Thursday, September 15, 2016

FutureProofing Natural History Collections

 When the Alliance chose financial sustainability as one of three areas of focus for our new strategic plan, I gravitated to one of the hardest challenges of all: how can we help create financially sustainable models for supporting biological research collections? To tackle that challenge, CFM is partnering with the Ecological Society of America and the Peabody Museum of Natural History for a workshop to be held at Yale University this December.

At “FutureProofing Natural History Collections: Creating Sustainable Models for Research Resources” natural history museum curators and collections staff, current and potential users of collections, sustainability experts, management research specialists, and future studies experts (that would be me) will spend two days mapping the most effective ways to quantify and report on the value of research collections, and generating ideas for new economic models that translate this value into support.

I believe it’s harder to find new and better support systems for natural history collections than it is to find new economic models for other kinds of museums and other areas of operations. NEW INC and ACMI X are showing how museums can capitalize on space, expertise and reputation to create co-working spaces that generate new income streams (earned and philanthropic). Museum Hack has shown us that dynamic, irreverent, participatory tours can command a premium price. And I’m morally convinced that museums are poised to capture some of the $18.4 billion in federal support for primary education (not to mention comparable private funds) as we show we can provide superior learning experiences. While it will take much work to inject ideas and approaches such as these into the mainstream, they can at least give paths to explore.
American Museum of Natural
History Frozen Tissue Collection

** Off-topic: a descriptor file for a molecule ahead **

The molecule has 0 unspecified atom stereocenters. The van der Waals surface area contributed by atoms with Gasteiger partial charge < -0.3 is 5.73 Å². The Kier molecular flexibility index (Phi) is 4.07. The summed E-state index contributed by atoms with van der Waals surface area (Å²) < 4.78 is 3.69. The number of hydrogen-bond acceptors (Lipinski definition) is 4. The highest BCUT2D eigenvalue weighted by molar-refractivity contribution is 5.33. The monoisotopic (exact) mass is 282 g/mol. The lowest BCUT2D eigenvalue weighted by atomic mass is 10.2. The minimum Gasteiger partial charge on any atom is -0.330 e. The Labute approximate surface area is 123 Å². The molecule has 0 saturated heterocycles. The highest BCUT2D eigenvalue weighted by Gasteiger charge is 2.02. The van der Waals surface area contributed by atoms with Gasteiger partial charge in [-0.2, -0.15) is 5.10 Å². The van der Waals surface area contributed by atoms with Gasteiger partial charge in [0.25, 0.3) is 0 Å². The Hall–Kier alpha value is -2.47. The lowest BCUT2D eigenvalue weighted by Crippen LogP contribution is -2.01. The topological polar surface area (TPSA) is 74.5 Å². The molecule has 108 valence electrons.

But research collections are a hard sell. Most people don’t even know we have them, and even fewer could name any tangible benefit they derive from shelves of fluid collections, frozen tissue samples, or a few hundred Cornell drawers filled with ticks. When pressed to make the case for how these collections benefit the public, our field generally trots out the same worn examples: identifying which bird hit an airplane; tracking vectors of disease and (more generally) documenting biodiversity. Not that these are bad things, but so far they haven’t been enough to make the case that either the government or individual citizens should pay for these benefits.

From a collections perspective, grant support has always been a dicey proposition. All too often support for the collections resulting from research are an afterthought, and museums’ responsibility to store and care for those collections, in essence, an unfunded mandate. This past March NSF announced it was putting an indefinite hold on their Collections in Support of Biological Research (CSBR) Program—one of the few sources of funds devoted to the care, organization, maintenance, and cataloguing of biological collections. Even though the CSBR grants collectively only represented about 0.06% of the NSF budget, they were widely seen as critical to the field.

NSF eventually restored funding, albeit on a biennial basis (effectively halving the funds provided), and it does continue to express active concern for the health and well-being of research collections –see, for example, its funding of this workshop. I’ve got to sympathize with NSF’s dilemma—well-managed research collections only ever get bigger. If they never develop sustainable income streams, how can the federal government (particularly in this economic and political climate) ever hope to keep pace?

Smithsonian Museum of
Natural History
Ornithology Collection
I think there is a lot museums can do to make it easier for NSF, and other funders, to restore and grow support. At heart, the funding challenges faced by research collections are the same as those confronting all museums: how do we quantify and document the benefits we provide to society? How do we make a sound financial case that it’s worth it for some entity (whether that’s local, state or federal governments, private industry or other service providers) to pay for those benefits? What aspects of our resources and of our work have unexplored value for other users?

Is it going to be easy to make a better, more compelling case for funding, and discover new income streams? No, but we hope to make a good start in New Haven. If your museum or collection is pioneering new forms of support, through business ventures, partnerships or new products & services, or if you’ve found compelling new ways to document the value of your work, please shoot an email to me at emerritt (at) We have a few slots left in the workshop, and we’d love to hear first-hand from museums trying new approaches to financial sustainability for research collections.

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